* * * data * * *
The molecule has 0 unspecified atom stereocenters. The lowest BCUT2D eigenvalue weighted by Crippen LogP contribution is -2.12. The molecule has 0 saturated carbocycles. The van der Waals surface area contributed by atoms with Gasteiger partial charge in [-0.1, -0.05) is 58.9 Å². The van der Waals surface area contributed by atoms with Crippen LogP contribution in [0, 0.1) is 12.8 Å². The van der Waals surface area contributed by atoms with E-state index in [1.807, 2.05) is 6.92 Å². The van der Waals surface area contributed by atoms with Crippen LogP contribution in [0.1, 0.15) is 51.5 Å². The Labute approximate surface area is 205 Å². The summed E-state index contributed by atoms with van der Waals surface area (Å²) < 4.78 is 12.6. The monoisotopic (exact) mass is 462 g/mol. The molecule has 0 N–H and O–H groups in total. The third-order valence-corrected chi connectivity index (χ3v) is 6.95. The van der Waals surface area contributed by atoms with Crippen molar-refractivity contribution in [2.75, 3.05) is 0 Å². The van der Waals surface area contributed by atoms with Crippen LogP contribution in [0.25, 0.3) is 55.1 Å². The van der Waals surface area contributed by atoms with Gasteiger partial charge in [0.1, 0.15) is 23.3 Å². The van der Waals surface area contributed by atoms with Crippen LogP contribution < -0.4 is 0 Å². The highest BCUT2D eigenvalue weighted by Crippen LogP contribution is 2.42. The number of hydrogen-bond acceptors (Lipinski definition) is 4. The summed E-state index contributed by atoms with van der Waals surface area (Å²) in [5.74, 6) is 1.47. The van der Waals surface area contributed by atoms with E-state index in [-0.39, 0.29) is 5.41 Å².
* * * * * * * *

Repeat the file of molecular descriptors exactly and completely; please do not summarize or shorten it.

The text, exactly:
The molecule has 0 unspecified atom stereocenters. The lowest BCUT2D eigenvalue weighted by Crippen LogP contribution is -2.12. The molecule has 0 saturated carbocycles. The van der Waals surface area contributed by atoms with Gasteiger partial charge in [-0.1, -0.05) is 58.9 Å². The van der Waals surface area contributed by atoms with Crippen LogP contribution in [0, 0.1) is 12.8 Å². The van der Waals surface area contributed by atoms with E-state index in [1.807, 2.05) is 6.92 Å². The van der Waals surface area contributed by atoms with Crippen LogP contribution in [0.1, 0.15) is 51.5 Å². The Labute approximate surface area is 205 Å². The summed E-state index contributed by atoms with van der Waals surface area (Å²) < 4.78 is 12.6. The monoisotopic (exact) mass is 462 g/mol. The molecule has 0 N–H and O–H groups in total. The third-order valence-corrected chi connectivity index (χ3v) is 6.95. The van der Waals surface area contributed by atoms with Crippen molar-refractivity contribution in [2.75, 3.05) is 0 Å². The van der Waals surface area contributed by atoms with Crippen LogP contribution in [0.25, 0.3) is 55.1 Å². The van der Waals surface area contributed by atoms with Gasteiger partial charge in [0.1, 0.15) is 23.3 Å². The van der Waals surface area contributed by atoms with Crippen LogP contribution < -0.4 is 0 Å². The highest BCUT2D eigenvalue weighted by Crippen LogP contribution is 2.42. The number of hydrogen-bond acceptors (Lipinski definition) is 4. The summed E-state index contributed by atoms with van der Waals surface area (Å²) in [5.74, 6) is 1.47. The van der Waals surface area contributed by atoms with E-state index in [-0.39, 0.29) is 5.41 Å².